University Archives


John Adams Lengthy Manifesto Defending American Sovereignty and Citizenship Rights, Supporting Jefferson, and Demolishing Apologists for King George III’s Proclamation Allowing Impressment of American Sailors

ADAMS, JOHN. Autograph Letter Signed, "John Adams", to Speaker of the House of Representatives, Joseph Bradley Varnum (1751-1821), Quincy, Massachusetts, January 9,1809, 16 pp., 7.75" x 9.25". Written on rectos and versos. First leaf folded twice horizontally with minor defects repaired. 

This Adams letter is one of the longest, if not the longest, in private hands. It was written for publication and was successful in its goal of affecting the debate on the Embargo and threats to national sovereignty. Adams, in entering the public fray, displayed his characteristic firm commitment to seeing the United States established on the world stage. 

Sovereignty, Impressment and Embargoes in a World at War

The 1783 Peace of Paris recognized the United States as an independent and sovereign nation-state. The “perpetual” alliance France and America established five years earlier had proven crucial to winning the Revolutionary War. However, the French Revolution, which began coincidentally close to George Washington’s inauguration as President in 1789, shook America’s attachment. Washington feared that American involvement would weaken the new nation before it had firmly established itself, and he abhorred the French terror.

A new war between England and France broke out in 1793, and the British Navy began targeting French vessels and trading interests across the Atlantic. Many Federalists thought America should aid its ally, but in April 1793, skeptical of the new French government, Washington proclaimed that the United States would be “friendly and impartial toward the belligerent parties.” The Neutrality Proclamation was ignored by Britain and angered France, which then allowed its navy and privateers to prey on American trade. To protect American sailors and merchants without provoking Britain, in March 1794, Congress passed a 30-day embargo, which it then extended. Meant to allow time to pursue negotiations and improve the nation’s defense, the Embargo did not succeed in doing so, while proving devastating to American merchants, particularly in the Northeast.

By the time John Adams assumed the presidency in 1797, the Napoleonic wars had fully spilled over into the New World. That June, Secretary of State Timothy Pickering reported to Congress that the French had captured 316 American merchant ships in the previous eleven months. Hundreds of ships were also lost to the British in the French Caribbean.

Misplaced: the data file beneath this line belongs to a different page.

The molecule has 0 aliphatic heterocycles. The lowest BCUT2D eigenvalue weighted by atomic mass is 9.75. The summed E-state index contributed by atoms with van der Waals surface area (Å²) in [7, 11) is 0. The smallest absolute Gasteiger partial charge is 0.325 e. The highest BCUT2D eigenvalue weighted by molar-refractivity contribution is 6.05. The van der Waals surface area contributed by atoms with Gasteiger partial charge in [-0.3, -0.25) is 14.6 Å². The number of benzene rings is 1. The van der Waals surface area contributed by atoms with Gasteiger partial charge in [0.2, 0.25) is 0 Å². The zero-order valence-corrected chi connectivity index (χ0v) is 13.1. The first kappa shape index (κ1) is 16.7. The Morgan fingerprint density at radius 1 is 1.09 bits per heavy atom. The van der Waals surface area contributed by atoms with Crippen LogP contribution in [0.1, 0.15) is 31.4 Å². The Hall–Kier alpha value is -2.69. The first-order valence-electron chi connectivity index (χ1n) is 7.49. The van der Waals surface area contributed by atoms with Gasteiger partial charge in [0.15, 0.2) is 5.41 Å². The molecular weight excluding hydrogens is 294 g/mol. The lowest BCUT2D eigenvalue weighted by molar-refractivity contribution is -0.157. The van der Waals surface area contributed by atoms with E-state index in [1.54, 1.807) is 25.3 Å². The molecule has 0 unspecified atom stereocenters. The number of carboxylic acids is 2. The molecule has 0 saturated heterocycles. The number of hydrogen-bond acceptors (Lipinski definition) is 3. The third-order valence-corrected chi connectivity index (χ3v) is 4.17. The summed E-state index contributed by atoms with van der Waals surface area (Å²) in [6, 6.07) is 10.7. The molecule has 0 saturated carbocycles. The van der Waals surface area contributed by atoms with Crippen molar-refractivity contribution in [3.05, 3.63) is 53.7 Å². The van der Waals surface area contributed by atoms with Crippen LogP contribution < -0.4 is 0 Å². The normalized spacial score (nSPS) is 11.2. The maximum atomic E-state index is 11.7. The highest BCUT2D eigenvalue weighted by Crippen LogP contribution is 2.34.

Elected in 1800, President Jefferson struggled to maintain the neutrality policy despite provocations from both sides. In 1804, Jefferson was reelected by a landslide, defeating Charles Cotesworth Pinckney 162-14 in the Electoral College. But his second term was much more difficult.

In November 1806, Napoleon’s Berlin Decree proclaimed a blockade of the British Isles. In November 1807 Britain responded with the Orders in Council, declaring a blockade of all ports from which British goods were excluded. The next month, Napoleon’s Milan Decree subjected to seizure any neutral vessel that submitted to Britain’s trade regulations.

Britain, the strongest sea power, began to seize American ships suspected of trading with France, and stepped up its practice of impressment. From 1806-1807, the British navy, in desperate need of men to oppose Napoleon, forced roughly 5,000 American sailors into service on the pretense that they were deserters. In 1807, King George III proclaimed his right to call any British subjects into war service and claimed that Britain had full discretion to determine who was a British citizen. The crisis reached one peak for America in June of 1807 when the HMS Leopard attacked the USS Chesapeake off the coast of Virginia. Three American sailors were killed, eighteen were wounded, and the Chesapeake surrendered after firing only one shot. The Leopard seized four American seaman, claimed as deserters from the British navy, and hanged one of them.

Jefferson and Madison, his Secretary of State, responded with the Embargo of 1807, a ban on all American vessels sailing for foreign ports. Meanwhile, Russia allied with Napoleon and pressed Denmark to turn over her fleet. In September 1807, Britain preemptively bombarded Copenhagen and seized the Danish-Norwegian fleet. While Jefferson’s Republicans still generally favored France, a schism grew in the Federalist party. Men like Timothy Pickering downplayed impressments while focusing on trade and access to British manufacturing.